Esophagoscopy has been practiced so long and is so familiar to some general surgeons as well as to laryngologists, that its history would not be of great interest. However, its great value in some cases calls for at least a word, and I wish to present the history of one very interesting case in which it enabled me to make a successful operation where other methods failed.
Bronchoscopy is of more recent origin and must become of great interest to laryngologists because of the aid that it affords in removing foreign bodies from the air passages, especially in cases that can not be relieved by tracheotomy alone, and also in many other cases where the resulting scar and the dangers of pneumonia render the latter operation objectionable.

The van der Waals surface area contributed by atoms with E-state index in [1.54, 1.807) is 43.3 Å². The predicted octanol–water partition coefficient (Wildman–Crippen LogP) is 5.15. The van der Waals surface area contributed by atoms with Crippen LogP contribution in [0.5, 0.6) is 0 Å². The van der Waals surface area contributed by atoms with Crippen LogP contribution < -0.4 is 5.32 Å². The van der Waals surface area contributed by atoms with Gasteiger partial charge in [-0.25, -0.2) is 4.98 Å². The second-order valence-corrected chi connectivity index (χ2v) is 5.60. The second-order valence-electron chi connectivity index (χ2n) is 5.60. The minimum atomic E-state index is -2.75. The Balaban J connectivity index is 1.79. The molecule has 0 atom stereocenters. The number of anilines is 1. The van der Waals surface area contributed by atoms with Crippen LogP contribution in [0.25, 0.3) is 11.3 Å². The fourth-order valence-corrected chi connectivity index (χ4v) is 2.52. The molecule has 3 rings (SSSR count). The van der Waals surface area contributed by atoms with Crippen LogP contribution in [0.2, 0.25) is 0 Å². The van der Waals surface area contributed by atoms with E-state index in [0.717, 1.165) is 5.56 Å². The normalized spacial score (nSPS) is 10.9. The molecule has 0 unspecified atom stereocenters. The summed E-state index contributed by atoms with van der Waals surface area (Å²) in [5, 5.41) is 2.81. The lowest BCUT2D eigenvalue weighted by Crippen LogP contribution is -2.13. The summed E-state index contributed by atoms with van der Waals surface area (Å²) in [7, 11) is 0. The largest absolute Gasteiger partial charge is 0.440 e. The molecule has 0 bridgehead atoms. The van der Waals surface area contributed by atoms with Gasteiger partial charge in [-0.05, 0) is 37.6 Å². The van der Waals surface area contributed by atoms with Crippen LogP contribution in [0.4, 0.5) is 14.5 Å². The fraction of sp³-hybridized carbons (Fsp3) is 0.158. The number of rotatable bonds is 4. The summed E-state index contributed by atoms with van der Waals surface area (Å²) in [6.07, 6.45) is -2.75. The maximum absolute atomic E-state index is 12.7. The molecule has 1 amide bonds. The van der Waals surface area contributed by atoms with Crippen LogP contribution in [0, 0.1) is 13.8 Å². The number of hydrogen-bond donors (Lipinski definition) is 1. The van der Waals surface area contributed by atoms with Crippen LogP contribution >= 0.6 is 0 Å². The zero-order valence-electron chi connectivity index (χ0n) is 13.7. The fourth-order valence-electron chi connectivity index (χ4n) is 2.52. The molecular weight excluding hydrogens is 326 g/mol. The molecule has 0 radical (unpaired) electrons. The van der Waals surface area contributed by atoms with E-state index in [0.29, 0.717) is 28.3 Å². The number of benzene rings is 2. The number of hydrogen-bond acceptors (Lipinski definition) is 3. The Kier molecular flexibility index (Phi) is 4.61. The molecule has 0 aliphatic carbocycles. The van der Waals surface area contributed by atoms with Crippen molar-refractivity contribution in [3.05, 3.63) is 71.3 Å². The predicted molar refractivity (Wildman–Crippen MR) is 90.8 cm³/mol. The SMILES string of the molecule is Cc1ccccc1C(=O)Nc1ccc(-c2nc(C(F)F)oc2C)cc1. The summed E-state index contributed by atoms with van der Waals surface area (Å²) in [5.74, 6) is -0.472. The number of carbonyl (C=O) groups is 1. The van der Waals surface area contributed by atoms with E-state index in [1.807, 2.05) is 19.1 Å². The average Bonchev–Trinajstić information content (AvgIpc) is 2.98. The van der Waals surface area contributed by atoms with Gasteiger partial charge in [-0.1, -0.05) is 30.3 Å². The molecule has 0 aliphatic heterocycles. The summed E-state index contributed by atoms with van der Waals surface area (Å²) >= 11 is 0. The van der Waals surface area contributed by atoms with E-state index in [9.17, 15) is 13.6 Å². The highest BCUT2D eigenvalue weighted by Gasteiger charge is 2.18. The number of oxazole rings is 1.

The ease with which foreign bodies can usually be removed from the trachea and often from a main bronchus after tracheotomy, makes this
INGALS EF. ESOPHAGOSCOPY AND BRONCHOSCOPY. JAMA. 1904;XLIII(21):1514–1519. doi:10.1001/jama.1904.92500210001a
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